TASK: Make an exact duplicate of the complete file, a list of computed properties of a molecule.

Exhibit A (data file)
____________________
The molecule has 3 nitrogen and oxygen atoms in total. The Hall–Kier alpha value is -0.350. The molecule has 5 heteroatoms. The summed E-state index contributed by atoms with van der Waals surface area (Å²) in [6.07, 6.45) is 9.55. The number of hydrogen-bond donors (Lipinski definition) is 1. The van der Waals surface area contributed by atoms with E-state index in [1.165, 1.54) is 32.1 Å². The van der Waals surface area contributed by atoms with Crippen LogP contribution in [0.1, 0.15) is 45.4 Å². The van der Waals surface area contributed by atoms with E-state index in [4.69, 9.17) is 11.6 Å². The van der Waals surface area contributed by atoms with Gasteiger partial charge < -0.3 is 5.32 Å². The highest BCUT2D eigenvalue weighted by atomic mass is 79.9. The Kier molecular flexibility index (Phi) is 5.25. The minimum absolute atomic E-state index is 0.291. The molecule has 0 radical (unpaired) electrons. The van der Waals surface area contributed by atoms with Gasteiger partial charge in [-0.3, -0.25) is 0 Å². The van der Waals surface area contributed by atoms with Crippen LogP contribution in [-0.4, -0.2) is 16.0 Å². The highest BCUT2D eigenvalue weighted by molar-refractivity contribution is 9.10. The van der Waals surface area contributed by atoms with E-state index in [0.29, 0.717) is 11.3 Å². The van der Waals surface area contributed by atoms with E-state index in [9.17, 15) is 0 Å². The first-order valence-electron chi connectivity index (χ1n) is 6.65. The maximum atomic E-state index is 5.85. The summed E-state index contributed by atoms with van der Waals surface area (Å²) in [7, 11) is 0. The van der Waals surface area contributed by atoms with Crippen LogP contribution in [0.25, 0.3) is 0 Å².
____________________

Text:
The molecule has 3 nitrogen and oxygen atoms in total. The Hall–Kier alpha value is -0.350. The molecule has 5 heteroatoms. The summed E-state index contributed by atoms with van der Waals surface area (Å²) in [6.07, 6.45) is 9.55. The number of hydrogen-bond donors (Lipinski definition) is 1. The van der Waals surface area contributed by atoms with E-state index in [1.165, 1.54) is 32.1 Å². The van der Waals surface area contributed by atoms with Crippen LogP contribution in [0.1, 0.15) is 45.4 Å². The van der Waals surface area contributed by atoms with E-state index in [4.69, 9.17) is 11.6 Å². The van der Waals surface area contributed by atoms with Gasteiger partial charge < -0.3 is 5.32 Å². The highest BCUT2D eigenvalue weighted by atomic mass is 79.9. The Kier molecular flexibility index (Phi) is 5.25. The minimum absolute atomic E-state index is 0.291. The molecule has 0 radical (unpaired) electrons. The van der Waals surface area contributed by atoms with Gasteiger partial charge in [-0.3, -0.25) is 0 Å². The van der Waals surface area contributed by atoms with Crippen LogP contribution in [-0.4, -0.2) is 16.0 Å². The highest BCUT2D eigenvalue weighted by molar-refractivity contribution is 9.10. The van der Waals surface area contributed by atoms with E-state index in [0.29, 0.717) is 11.3 Å². The van der Waals surface area contributed by atoms with E-state index in [9.17, 15) is 0 Å². The first-order valence-electron chi connectivity index (χ1n) is 6.65. The maximum atomic E-state index is 5.85. The summed E-state index contributed by atoms with van der Waals surface area (Å²) in [7, 11) is 0. The van der Waals surface area contributed by atoms with Crippen LogP contribution in [0.25, 0.3) is 0 Å².